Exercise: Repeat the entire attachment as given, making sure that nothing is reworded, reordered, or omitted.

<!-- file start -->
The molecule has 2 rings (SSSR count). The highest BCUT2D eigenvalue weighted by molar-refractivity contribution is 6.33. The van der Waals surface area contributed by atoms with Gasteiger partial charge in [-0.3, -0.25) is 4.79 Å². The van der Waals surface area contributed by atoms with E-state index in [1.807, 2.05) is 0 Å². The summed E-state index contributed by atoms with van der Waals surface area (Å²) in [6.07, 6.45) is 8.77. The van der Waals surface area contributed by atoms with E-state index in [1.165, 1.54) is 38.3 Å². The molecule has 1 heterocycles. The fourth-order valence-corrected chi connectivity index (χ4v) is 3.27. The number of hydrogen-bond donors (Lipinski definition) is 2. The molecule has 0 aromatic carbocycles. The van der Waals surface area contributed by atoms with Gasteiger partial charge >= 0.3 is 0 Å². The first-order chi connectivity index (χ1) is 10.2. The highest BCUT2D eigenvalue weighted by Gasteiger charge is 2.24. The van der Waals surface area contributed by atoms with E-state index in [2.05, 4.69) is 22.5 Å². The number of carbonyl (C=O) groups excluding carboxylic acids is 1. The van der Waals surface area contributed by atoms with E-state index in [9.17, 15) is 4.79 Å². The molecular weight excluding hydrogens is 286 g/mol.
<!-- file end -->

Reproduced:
The molecule has 2 rings (SSSR count). The highest BCUT2D eigenvalue weighted by molar-refractivity contribution is 6.33. The van der Waals surface area contributed by atoms with Gasteiger partial charge in [-0.3, -0.25) is 4.79 Å². The van der Waals surface area contributed by atoms with E-state index in [1.807, 2.05) is 0 Å². The summed E-state index contributed by atoms with van der Waals surface area (Å²) in [6.07, 6.45) is 8.77. The van der Waals surface area contributed by atoms with E-state index in [1.165, 1.54) is 38.3 Å². The molecule has 1 heterocycles. The fourth-order valence-corrected chi connectivity index (χ4v) is 3.27. The number of hydrogen-bond donors (Lipinski definition) is 2. The molecule has 0 aromatic carbocycles. The van der Waals surface area contributed by atoms with Gasteiger partial charge >= 0.3 is 0 Å². The first-order chi connectivity index (χ1) is 10.2. The highest BCUT2D eigenvalue weighted by Gasteiger charge is 2.24. The van der Waals surface area contributed by atoms with E-state index in [2.05, 4.69) is 22.5 Å². The number of carbonyl (C=O) groups excluding carboxylic acids is 1. The van der Waals surface area contributed by atoms with E-state index in [9.17, 15) is 4.79 Å². The molecular weight excluding hydrogens is 286 g/mol.